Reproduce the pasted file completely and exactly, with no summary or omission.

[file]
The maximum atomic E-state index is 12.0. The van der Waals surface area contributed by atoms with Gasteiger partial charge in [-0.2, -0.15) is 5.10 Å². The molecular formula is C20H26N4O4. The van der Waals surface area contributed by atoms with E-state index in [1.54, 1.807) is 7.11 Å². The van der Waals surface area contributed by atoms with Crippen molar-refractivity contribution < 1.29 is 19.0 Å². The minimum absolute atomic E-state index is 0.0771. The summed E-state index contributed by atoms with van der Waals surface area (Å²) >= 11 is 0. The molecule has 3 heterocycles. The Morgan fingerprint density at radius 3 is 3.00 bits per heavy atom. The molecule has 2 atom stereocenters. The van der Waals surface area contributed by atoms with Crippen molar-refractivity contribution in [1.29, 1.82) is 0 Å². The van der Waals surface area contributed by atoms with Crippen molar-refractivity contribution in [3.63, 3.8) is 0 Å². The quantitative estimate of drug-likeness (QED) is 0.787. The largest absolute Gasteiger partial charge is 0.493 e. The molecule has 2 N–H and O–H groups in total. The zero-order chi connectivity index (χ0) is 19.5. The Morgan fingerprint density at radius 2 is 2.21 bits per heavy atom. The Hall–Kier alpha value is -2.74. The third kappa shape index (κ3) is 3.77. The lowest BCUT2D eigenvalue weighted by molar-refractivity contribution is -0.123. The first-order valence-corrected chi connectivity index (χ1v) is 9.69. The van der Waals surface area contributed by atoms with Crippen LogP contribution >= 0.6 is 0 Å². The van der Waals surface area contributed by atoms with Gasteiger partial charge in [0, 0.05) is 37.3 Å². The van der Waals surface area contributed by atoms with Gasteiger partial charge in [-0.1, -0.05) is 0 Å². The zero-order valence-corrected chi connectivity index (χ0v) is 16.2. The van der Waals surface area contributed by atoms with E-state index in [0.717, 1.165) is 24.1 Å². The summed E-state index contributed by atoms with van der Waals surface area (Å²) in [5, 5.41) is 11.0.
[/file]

The maximum atomic E-state index is 12.0. The van der Waals surface area contributed by atoms with Gasteiger partial charge in [-0.2, -0.15) is 5.10 Å². The molecular formula is C20H26N4O4. The van der Waals surface area contributed by atoms with E-state index in [1.54, 1.807) is 7.11 Å². The van der Waals surface area contributed by atoms with Crippen molar-refractivity contribution < 1.29 is 19.0 Å². The minimum absolute atomic E-state index is 0.0771. The summed E-state index contributed by atoms with van der Waals surface area (Å²) >= 11 is 0. The molecule has 3 heterocycles. The Morgan fingerprint density at radius 3 is 3.00 bits per heavy atom. The molecule has 2 atom stereocenters. The van der Waals surface area contributed by atoms with Crippen molar-refractivity contribution in [1.29, 1.82) is 0 Å². The van der Waals surface area contributed by atoms with Crippen molar-refractivity contribution in [3.63, 3.8) is 0 Å². The quantitative estimate of drug-likeness (QED) is 0.787. The largest absolute Gasteiger partial charge is 0.493 e. The molecule has 2 N–H and O–H groups in total. The zero-order chi connectivity index (χ0) is 19.5. The Morgan fingerprint density at radius 2 is 2.21 bits per heavy atom. The Hall–Kier alpha value is -2.74. The third kappa shape index (κ3) is 3.77. The lowest BCUT2D eigenvalue weighted by molar-refractivity contribution is -0.123. The first-order valence-corrected chi connectivity index (χ1v) is 9.69. The van der Waals surface area contributed by atoms with Crippen LogP contribution >= 0.6 is 0 Å². The van der Waals surface area contributed by atoms with Gasteiger partial charge in [0, 0.05) is 37.3 Å². The van der Waals surface area contributed by atoms with Gasteiger partial charge in [-0.1, -0.05) is 0 Å². The zero-order valence-corrected chi connectivity index (χ0v) is 16.2. The van der Waals surface area contributed by atoms with E-state index in [0.717, 1.165) is 24.1 Å². The summed E-state index contributed by atoms with van der Waals surface area (Å²) in [5, 5.41) is 11.0.